This is how the new teapots came to be.

I was working with some old tumbler templates and started “plumping” the walls out. This turned into several iteration of template sizes and form construction to finally developing a form that I can develop into bring out their own personality and character, as seen above.
(For more photos of new teapot forms: https://www.facebook.com/2Frogscearmicarts)

With new form comes the need for new colors. I didn’t feel that the colors I had will be able to highlight the teapots’ personality—playful and full of attitude. I didn’t want to over-work it either and diminish the texture. So, with several days and weeks of internet search for cone 6 glazes, I started my glaze testing process. If any of you have gone through this on your own, you can either say you love the process or absolutely find it exhausting! I am somewhere in the middle…love the excitement of opening the kiln to discover new colors, contentment of half successes and then the disappointment of utter failure.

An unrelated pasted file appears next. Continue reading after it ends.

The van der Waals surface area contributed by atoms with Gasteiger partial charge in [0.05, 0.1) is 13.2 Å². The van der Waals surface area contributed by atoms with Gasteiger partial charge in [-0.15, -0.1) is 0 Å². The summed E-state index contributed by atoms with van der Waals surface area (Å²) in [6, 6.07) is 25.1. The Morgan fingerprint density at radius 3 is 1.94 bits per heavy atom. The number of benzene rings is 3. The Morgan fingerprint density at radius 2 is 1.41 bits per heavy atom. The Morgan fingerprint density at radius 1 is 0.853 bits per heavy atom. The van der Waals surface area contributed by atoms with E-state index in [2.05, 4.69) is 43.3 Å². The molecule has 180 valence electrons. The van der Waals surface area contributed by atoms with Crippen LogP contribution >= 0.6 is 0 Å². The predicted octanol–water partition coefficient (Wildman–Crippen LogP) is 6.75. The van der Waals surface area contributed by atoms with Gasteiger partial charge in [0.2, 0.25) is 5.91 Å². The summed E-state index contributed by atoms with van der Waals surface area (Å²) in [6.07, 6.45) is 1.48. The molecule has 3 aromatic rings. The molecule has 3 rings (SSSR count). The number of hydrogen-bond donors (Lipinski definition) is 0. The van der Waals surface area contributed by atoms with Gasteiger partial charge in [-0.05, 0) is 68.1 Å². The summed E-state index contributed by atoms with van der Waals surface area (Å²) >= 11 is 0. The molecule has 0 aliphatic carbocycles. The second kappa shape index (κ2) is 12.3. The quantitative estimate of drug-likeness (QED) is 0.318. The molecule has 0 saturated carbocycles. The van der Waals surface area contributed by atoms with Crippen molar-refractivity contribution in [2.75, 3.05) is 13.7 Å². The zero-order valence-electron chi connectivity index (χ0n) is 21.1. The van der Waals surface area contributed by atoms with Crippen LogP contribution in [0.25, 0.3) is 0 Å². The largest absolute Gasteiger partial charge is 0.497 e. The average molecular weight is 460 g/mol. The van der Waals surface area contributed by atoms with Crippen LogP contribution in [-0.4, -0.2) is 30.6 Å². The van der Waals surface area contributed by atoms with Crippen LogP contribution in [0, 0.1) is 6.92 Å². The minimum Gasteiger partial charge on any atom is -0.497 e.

I tested
– Snowflake glaze with Copper Carbonate and Cobalt Carbonate variation…now snowflakes…just a lot of crackle craze. Probably needs a more controlled cooling cycle than I was willing to commit to the whole kiln firing.

– Fake Celadon variations using Zinc Oxide and Copper Carbonate. Not quite there on this one either. I substituted one with Strontium Carbonate and It is showing an orange peel texture…underfired? Haven’t decided if I like it or not.

– Raspberry and Cranberry using Tin Oxide and Chrome Oxide. NO LIKE. I was hoping for more cherry apple red…but got more of a maroon… Too warm on the color wheel. It’s a good stable glaze, just not what I want on my pots.

– Juicy Fruit…lol…yuk. Something went very wrong on this one. Looks like day old dog poop.

Well, that about covers it. I need to do more testing.

Now to get ready for the wood firing this weekend!

Back to Teapots


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This was the last teapot completed successfully in my studio. Sadly, I’ve made at least 8 while in SF, and this is the only one that survived—thanks to a pre-mixed Cone 6 glaze from a bottle, brushed on. Inner liner glaze is my own.

Let’s rewind the clock to Fall of 2012.

September. I finally set up my little studio in the garage of our Redwood Shores townhouse rental, I was excited to continue my teapot making…I was starting to really enjoy the process. Got my little Skutt kiln hooked up after paying the electrician $300 for a special outlet—this we negotiated down from $500! Bought the necessary glazing materials and equipment…this was not cheap either since I couldn’t bring all of my wet glaze materials.